II. THE CAUSE OF THE DECLINE OF A NATION'S RELIGION. This ever begins in spiritual unfaithfulness and defections. The external observances of religion may be kept up for a season, but this may be only from custom and tradition. The body does not at once decay when the spirit has forsaken it. To forget God, to deny his Word, to break his laws, to forsake his mercy seat, - such are the steps by which a nation's decline is most surely commenced, by which a nation's ruin is most surely anticipated.


1. Confession.

2. Repentance.

3. Prayer for pardon and acceptance.

4. Resolution to obey the Lord, and again to reverence what is holy and to do what is right.

5. The union of all classes, rulers and subjects, priests and people, old and young, in a national reformation. - T.

The ways of Zion do mourn, because none come to the solemn feasts.
1. The overthrow of the commonwealth bringeth with it the overthrow of the Church's outward peace.

2. When the things that God hath given us here are not applied to the appointed use, we have just cause to mourn, seeing our sins have caused the let thereof (Deuteronomy 28:15-68; Isaiah 13:19, etc.).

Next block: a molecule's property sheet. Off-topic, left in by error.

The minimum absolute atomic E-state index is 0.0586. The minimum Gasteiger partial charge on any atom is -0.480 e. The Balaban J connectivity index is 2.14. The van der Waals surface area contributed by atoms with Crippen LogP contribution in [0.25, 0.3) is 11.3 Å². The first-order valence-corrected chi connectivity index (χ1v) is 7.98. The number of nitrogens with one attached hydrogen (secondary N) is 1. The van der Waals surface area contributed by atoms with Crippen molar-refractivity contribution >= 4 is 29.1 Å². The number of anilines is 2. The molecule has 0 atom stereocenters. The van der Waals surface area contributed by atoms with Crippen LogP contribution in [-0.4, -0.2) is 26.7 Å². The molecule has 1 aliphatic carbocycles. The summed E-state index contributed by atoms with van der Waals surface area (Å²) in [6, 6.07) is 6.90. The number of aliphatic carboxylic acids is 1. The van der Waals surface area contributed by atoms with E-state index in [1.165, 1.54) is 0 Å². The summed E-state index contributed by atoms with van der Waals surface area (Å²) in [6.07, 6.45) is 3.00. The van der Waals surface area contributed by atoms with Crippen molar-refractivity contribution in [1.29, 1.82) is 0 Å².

3. The earth and earthly things do often admonish men of their sins, either by denying that comfort which naturally they bring with them (Leviticus 18:25), or bringing grief or punishment with them (Micah 2:10).(1) God hath made all His creatures as written books, wherein man may read his sins.(2) That man may have no show of excuse left him at that great day of account.

4. All God's creatures mourn when God is disobeyed, and rejoice when He is obeyed by His people.

5. The service of God is not tied to any place, but upon condition of their obedience that dwell therein (Jeremiah 26:4).

6. It is a great grief to God's ministers to be deprived of their ministry or to see it unprofitable to the Church.(1) God is greatly dishonoured thereby.(2) It giveth occasion of interrupting all good things among the people, and matter of all kinds of sin.

7. The ministers must be guides to the people, to lead them to mourning (when there is cause), as also to all other duties.

8. They that seem most exempt from it must mourn at the decay of religion.(1) This reproves them that lay not to heart the distress of God's people for the truth, thinking it sufficient that themselves live in safety.(2) It teaches us to strive to be grieved when we hear of the decay of true religion in any place, though it be safe where we are.

9. The greatest loss that can befall God's people is the loss of the exercise of the Word and Sacraments. Because God hath appointed them to be the means of begetting and confirming faith in us.